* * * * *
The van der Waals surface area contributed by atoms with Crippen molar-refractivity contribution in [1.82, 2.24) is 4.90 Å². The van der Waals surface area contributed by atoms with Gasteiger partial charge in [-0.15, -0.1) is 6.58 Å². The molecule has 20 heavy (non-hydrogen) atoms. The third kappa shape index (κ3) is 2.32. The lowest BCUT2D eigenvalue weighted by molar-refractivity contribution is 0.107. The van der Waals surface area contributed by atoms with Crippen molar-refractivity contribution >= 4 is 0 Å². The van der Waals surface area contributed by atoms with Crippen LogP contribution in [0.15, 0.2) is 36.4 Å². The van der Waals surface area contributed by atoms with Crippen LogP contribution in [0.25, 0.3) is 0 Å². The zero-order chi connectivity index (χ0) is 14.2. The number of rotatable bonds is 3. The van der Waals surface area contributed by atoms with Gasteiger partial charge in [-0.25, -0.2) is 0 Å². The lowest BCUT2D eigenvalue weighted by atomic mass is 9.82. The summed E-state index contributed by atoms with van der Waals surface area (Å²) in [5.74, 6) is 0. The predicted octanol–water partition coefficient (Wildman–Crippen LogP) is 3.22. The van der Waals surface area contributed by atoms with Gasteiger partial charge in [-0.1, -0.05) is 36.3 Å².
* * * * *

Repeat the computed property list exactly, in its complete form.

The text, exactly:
The van der Waals surface area contributed by atoms with Crippen molar-refractivity contribution in [1.82, 2.24) is 4.90 Å². The van der Waals surface area contributed by atoms with Gasteiger partial charge in [-0.15, -0.1) is 6.58 Å². The molecule has 20 heavy (non-hydrogen) atoms. The third kappa shape index (κ3) is 2.32. The lowest BCUT2D eigenvalue weighted by molar-refractivity contribution is 0.107. The van der Waals surface area contributed by atoms with Crippen molar-refractivity contribution >= 4 is 0 Å². The van der Waals surface area contributed by atoms with Crippen LogP contribution in [0.15, 0.2) is 36.4 Å². The van der Waals surface area contributed by atoms with Crippen LogP contribution in [0.25, 0.3) is 0 Å². The zero-order chi connectivity index (χ0) is 14.2. The number of rotatable bonds is 3. The van der Waals surface area contributed by atoms with Gasteiger partial charge in [-0.25, -0.2) is 0 Å². The lowest BCUT2D eigenvalue weighted by atomic mass is 9.82. The summed E-state index contributed by atoms with van der Waals surface area (Å²) in [5.74, 6) is 0. The predicted octanol–water partition coefficient (Wildman–Crippen LogP) is 3.22. The van der Waals surface area contributed by atoms with Gasteiger partial charge in [-0.1, -0.05) is 36.3 Å².